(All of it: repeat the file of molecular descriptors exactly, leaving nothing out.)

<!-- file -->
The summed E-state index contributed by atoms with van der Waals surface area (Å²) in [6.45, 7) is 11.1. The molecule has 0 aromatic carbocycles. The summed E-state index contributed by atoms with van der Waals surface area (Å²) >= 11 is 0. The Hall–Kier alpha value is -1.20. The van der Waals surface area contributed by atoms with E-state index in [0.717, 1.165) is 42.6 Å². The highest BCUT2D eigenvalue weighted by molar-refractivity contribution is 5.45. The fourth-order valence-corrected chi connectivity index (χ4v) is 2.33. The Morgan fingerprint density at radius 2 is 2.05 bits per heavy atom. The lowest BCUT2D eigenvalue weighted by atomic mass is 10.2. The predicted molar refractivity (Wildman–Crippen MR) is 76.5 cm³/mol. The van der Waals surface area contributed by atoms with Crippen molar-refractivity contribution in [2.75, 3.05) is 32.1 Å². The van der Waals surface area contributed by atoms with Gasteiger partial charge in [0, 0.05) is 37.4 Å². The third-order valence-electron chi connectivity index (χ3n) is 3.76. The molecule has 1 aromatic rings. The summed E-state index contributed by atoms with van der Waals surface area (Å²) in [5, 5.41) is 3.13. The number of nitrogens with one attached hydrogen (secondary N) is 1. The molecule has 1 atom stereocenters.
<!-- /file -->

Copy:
The summed E-state index contributed by atoms with van der Waals surface area (Å²) in [6.45, 7) is 11.1. The molecule has 0 aromatic carbocycles. The summed E-state index contributed by atoms with van der Waals surface area (Å²) >= 11 is 0. The Hall–Kier alpha value is -1.20. The van der Waals surface area contributed by atoms with E-state index in [0.717, 1.165) is 42.6 Å². The highest BCUT2D eigenvalue weighted by molar-refractivity contribution is 5.45. The fourth-order valence-corrected chi connectivity index (χ4v) is 2.33. The Morgan fingerprint density at radius 2 is 2.05 bits per heavy atom. The lowest BCUT2D eigenvalue weighted by atomic mass is 10.2. The predicted molar refractivity (Wildman–Crippen MR) is 76.5 cm³/mol. The van der Waals surface area contributed by atoms with Crippen molar-refractivity contribution in [2.75, 3.05) is 32.1 Å². The van der Waals surface area contributed by atoms with Gasteiger partial charge in [0, 0.05) is 37.4 Å². The third-order valence-electron chi connectivity index (χ3n) is 3.76. The molecule has 1 aromatic rings. The summed E-state index contributed by atoms with van der Waals surface area (Å²) in [5, 5.41) is 3.13. The number of nitrogens with one attached hydrogen (secondary N) is 1. The molecule has 1 atom stereocenters.